The Tennessee Titans are a professional American football team based in Nashville, Tennessee. The Titans compete in the National Football League (NFL) as a member club of the American Football Conference (AFC) South division, and play their home games at Nissan Stadium.
Originally known as the Houston Oilers, the team was founded in 1959 by Bud Adams (who remained the owner until his death in 2013), and began play in 1960 in Houston, Texas, as a charter member of the American Football League (AFL). The Oilers won the first two AFL championships along with four division titles, and joined the NFL as part of the AFL–NFL merger in 1970. The Oilers made consecutive playoff appearances from 1978 to 1980 and from 1987 to 1993, with Hall of Famers Earl Campbell and Warren Moon, respectively.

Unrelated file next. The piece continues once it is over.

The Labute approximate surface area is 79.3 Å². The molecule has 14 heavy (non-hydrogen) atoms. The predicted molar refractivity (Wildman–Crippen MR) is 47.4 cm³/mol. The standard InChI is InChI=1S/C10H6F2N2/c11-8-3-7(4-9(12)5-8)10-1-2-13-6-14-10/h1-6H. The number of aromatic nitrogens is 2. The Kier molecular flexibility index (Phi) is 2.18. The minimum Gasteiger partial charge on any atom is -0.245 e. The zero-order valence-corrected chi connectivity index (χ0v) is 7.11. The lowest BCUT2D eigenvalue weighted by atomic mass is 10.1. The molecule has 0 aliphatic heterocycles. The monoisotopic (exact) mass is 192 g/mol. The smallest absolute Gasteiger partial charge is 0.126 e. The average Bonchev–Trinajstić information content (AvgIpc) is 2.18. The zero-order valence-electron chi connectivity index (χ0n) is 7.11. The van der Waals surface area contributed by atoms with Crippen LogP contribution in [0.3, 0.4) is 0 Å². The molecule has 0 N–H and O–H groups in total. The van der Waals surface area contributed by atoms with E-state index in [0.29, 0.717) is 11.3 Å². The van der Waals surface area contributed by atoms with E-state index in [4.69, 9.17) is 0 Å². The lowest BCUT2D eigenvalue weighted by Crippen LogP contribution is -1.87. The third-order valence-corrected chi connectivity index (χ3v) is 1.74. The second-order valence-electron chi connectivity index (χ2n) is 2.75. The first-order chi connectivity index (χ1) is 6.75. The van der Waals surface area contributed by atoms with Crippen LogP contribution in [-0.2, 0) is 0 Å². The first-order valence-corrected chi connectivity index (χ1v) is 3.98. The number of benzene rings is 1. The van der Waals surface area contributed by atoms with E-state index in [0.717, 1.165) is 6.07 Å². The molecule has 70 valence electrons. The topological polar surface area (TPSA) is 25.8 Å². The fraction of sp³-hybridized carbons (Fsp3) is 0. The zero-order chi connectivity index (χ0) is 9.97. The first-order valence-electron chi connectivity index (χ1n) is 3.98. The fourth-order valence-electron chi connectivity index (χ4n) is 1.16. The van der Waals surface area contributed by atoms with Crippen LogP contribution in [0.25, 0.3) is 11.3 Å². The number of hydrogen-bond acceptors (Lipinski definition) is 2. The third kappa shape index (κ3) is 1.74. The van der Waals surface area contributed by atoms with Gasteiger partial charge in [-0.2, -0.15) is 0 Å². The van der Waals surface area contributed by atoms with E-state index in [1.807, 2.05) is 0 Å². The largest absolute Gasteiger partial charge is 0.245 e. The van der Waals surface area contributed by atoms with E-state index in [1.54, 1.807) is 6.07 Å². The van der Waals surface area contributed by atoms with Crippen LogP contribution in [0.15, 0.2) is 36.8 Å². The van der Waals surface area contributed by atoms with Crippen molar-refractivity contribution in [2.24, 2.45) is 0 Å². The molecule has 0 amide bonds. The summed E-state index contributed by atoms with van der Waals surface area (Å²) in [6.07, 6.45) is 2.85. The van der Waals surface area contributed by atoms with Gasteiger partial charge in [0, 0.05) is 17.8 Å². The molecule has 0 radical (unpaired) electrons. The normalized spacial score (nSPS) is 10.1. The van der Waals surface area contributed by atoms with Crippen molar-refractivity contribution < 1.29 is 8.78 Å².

In 1997, the Oilers relocated to Nashville, Tennessee, but played at the Liberty Bowl Memorial Stadium in Memphis for one season while waiting for a new stadium to be constructed. Due to low attendance, the team moved to Nashville’s Vanderbilt Stadium in 1998. For those two seasons, the team was known as the Tennessee Oilers, but changed their name to the Titans for the 1999 season, moving into Adelphia Coliseum (now known as Nissan Stadium). The Titans’ training facility is located in Saint Thomas Sports Park, a 31-acre (13 ha) site at the MetroCenter complex in Nashville.
Throughout their history, the Titans have played in the Super Bowl once (XXXIV), when they lost 23–16 to the St. Louis Rams. Led by Steve McNair and Eddie George, the Titans made the playoffs in all but one season from 1999 to 2003, but only made the playoffs twice in the next thirteen years. Since 2016, the Titans have had six consecutive winning seasons, the most since they were the Houston Oilers, and made four playoff appearances in that time. The Titans are the only team in the NFL to have two players rush for 2,000 yards in a season–in this case, Chris Johnson (2009) and Derrick Henry (2020).